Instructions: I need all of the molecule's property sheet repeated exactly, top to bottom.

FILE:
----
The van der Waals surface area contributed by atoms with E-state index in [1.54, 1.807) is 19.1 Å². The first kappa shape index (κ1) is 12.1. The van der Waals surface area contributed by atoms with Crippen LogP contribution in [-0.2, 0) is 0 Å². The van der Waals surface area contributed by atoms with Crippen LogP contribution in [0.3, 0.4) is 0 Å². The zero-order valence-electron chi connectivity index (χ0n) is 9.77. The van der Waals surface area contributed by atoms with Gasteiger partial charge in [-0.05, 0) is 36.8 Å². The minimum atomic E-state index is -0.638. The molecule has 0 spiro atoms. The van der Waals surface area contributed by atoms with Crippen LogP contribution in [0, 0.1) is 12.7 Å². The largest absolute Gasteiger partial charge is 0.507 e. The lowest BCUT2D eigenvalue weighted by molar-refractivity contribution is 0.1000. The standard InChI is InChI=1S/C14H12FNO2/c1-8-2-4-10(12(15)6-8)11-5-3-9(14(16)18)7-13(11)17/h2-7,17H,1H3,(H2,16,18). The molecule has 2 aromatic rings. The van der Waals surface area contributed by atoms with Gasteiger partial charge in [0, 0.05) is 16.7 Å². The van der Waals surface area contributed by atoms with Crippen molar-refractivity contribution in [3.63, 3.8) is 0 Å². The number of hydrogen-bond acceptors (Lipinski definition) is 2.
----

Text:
The van der Waals surface area contributed by atoms with E-state index in [1.54, 1.807) is 19.1 Å². The first kappa shape index (κ1) is 12.1. The van der Waals surface area contributed by atoms with Crippen LogP contribution in [-0.2, 0) is 0 Å². The van der Waals surface area contributed by atoms with Crippen LogP contribution in [0.3, 0.4) is 0 Å². The zero-order valence-electron chi connectivity index (χ0n) is 9.77. The van der Waals surface area contributed by atoms with Gasteiger partial charge in [-0.05, 0) is 36.8 Å². The minimum atomic E-state index is -0.638. The molecule has 0 spiro atoms. The van der Waals surface area contributed by atoms with Crippen LogP contribution in [0, 0.1) is 12.7 Å². The largest absolute Gasteiger partial charge is 0.507 e. The lowest BCUT2D eigenvalue weighted by molar-refractivity contribution is 0.1000. The standard InChI is InChI=1S/C14H12FNO2/c1-8-2-4-10(12(15)6-8)11-5-3-9(14(16)18)7-13(11)17/h2-7,17H,1H3,(H2,16,18). The molecule has 2 aromatic rings. The van der Waals surface area contributed by atoms with Gasteiger partial charge in [0, 0.05) is 16.7 Å². The van der Waals surface area contributed by atoms with Crippen molar-refractivity contribution in [3.63, 3.8) is 0 Å². The number of hydrogen-bond acceptors (Lipinski definition) is 2.